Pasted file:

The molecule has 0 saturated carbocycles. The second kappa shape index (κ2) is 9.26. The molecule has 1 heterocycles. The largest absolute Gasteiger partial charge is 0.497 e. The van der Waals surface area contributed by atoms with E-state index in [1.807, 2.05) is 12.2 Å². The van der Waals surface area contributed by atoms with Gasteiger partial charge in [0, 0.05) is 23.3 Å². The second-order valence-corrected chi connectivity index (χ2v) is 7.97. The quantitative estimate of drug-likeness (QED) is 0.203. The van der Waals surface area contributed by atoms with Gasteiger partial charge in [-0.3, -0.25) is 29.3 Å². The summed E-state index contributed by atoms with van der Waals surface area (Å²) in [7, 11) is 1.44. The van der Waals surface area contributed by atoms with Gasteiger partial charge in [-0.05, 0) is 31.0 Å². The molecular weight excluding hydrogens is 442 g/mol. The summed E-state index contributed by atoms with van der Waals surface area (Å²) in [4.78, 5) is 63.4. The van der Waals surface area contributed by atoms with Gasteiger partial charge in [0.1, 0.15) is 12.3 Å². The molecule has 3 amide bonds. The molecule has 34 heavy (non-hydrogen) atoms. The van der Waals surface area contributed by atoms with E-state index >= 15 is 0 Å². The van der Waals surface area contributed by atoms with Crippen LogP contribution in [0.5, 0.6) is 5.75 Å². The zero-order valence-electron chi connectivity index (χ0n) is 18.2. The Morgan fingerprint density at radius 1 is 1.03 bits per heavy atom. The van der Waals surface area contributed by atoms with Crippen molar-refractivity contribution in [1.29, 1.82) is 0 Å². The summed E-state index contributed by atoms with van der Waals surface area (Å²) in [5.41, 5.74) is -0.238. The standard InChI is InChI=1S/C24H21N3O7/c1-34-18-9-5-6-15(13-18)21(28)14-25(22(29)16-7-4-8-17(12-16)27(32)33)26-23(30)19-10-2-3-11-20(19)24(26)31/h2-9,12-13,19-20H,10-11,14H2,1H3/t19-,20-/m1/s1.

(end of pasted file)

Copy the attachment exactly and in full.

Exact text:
The molecule has 0 saturated carbocycles. The second kappa shape index (κ2) is 9.26. The molecule has 1 heterocycles. The largest absolute Gasteiger partial charge is 0.497 e. The van der Waals surface area contributed by atoms with E-state index in [1.807, 2.05) is 12.2 Å². The van der Waals surface area contributed by atoms with Gasteiger partial charge in [0, 0.05) is 23.3 Å². The second-order valence-corrected chi connectivity index (χ2v) is 7.97. The quantitative estimate of drug-likeness (QED) is 0.203. The van der Waals surface area contributed by atoms with Gasteiger partial charge in [-0.3, -0.25) is 29.3 Å². The summed E-state index contributed by atoms with van der Waals surface area (Å²) in [7, 11) is 1.44. The van der Waals surface area contributed by atoms with Gasteiger partial charge in [-0.05, 0) is 31.0 Å². The molecular weight excluding hydrogens is 442 g/mol. The summed E-state index contributed by atoms with van der Waals surface area (Å²) in [4.78, 5) is 63.4. The van der Waals surface area contributed by atoms with Gasteiger partial charge in [0.1, 0.15) is 12.3 Å². The molecule has 3 amide bonds. The molecule has 34 heavy (non-hydrogen) atoms. The van der Waals surface area contributed by atoms with E-state index >= 15 is 0 Å². The van der Waals surface area contributed by atoms with Crippen LogP contribution in [0.5, 0.6) is 5.75 Å². The zero-order valence-electron chi connectivity index (χ0n) is 18.2. The Morgan fingerprint density at radius 1 is 1.03 bits per heavy atom. The van der Waals surface area contributed by atoms with Crippen molar-refractivity contribution in [1.29, 1.82) is 0 Å². The summed E-state index contributed by atoms with van der Waals surface area (Å²) in [5.41, 5.74) is -0.238. The standard InChI is InChI=1S/C24H21N3O7/c1-34-18-9-5-6-15(13-18)21(28)14-25(22(29)16-7-4-8-17(12-16)27(32)33)26-23(30)19-10-2-3-11-20(19)24(26)31/h2-9,12-13,19-20H,10-11,14H2,1H3/t19-,20-/m1/s1.